I haven’t had a chance to reflect on seed collecting as being God’s hands. Christ has no body, no hands but yours, wrote Teresa of Avila. Last Tuesday I dove into tallgrass prairie, leaving the path and heading into the grasses, seeking leadplant. Our steward Cindy has told us that the presence of leadplant is a sign of eco-health, and the Schulenberg Prairie is a vigorous being this year, bursting with leadplant. If the earth is God’s body, what organ are the prairies? The kidneys, maybe, filtering waste products?
Leadplant was pretty in bloom, with purple lupine-like flowers (the two are cousins, both members of the bean family) and fuzzy leaves. The dried flowerheads are easy to spot, of middling height next to tallgrass. It’s also easy to collect seeds, stripping them easily and then feeling like I could pat the plant as I might a just-sheared sheep, saying thanks and go on now. We only take half the seeds and leave the other half to reseed the prairie on its own. The week before I did coneflowers, and those were just as easy but differently textured, pointed seeds bordering on prickly and so needing clipping of the seedheads. Leadplant by comparison is gentle on the hands.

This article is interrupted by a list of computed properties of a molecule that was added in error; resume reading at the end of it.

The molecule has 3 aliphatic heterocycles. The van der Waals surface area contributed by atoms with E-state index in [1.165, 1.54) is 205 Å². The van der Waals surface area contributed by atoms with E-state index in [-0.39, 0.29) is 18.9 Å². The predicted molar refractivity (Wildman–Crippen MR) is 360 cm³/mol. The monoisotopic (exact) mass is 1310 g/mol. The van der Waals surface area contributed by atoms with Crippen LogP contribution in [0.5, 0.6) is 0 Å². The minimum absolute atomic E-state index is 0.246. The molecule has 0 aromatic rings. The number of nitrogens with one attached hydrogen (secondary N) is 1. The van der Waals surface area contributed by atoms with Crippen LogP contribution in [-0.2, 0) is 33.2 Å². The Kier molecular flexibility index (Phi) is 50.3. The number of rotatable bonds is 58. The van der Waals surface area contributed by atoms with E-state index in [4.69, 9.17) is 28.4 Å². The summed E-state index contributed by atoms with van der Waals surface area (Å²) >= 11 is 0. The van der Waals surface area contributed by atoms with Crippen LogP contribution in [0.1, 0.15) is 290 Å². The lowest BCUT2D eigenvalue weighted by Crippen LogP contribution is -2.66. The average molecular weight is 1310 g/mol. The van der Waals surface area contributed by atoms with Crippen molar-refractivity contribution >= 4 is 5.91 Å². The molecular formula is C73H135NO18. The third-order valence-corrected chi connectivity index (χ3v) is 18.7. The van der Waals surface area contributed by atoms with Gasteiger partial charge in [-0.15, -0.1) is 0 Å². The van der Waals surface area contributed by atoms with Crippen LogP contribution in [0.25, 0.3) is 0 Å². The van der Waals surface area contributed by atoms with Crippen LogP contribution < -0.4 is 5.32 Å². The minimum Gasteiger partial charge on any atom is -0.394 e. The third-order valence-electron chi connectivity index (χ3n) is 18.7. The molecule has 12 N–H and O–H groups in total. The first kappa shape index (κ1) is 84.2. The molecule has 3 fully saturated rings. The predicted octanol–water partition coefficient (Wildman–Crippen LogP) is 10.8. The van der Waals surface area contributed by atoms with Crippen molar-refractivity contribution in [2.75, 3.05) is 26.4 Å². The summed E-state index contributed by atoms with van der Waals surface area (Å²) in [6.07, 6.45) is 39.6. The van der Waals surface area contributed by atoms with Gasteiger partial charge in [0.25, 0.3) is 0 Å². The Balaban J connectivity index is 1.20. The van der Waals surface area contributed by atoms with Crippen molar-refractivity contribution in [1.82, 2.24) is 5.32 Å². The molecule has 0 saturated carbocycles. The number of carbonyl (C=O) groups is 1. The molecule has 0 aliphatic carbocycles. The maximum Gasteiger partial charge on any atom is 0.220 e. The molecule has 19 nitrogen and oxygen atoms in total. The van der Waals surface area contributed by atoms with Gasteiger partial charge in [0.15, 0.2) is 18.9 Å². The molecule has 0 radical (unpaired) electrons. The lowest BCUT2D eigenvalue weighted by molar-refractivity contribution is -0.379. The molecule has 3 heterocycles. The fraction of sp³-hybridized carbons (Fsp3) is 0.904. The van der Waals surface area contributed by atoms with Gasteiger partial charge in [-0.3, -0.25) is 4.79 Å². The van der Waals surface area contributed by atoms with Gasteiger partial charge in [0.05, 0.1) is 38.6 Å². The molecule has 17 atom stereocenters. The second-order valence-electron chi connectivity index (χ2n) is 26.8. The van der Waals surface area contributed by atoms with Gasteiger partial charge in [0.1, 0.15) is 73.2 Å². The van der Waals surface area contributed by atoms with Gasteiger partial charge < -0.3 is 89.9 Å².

At the end of long summer days on the prairie, dried forbs mix with early autumn plants in bloom: purply-blue asters, cream gentian (I haven’t seen the blue variety). Many of the varied yellow composites are still hanging around, but the blooms of summer are aging into seedy maturity, losing eye-candy appeal and settling into the rhythm and imperative of reproduction. The yellow coneflower ages well, drying into drooping grey florets but gaining olfactory appeal with its anise-smelling seedhead, so many individual seeds tightly packed, poised to parachute to earth, take hold, and flower next year.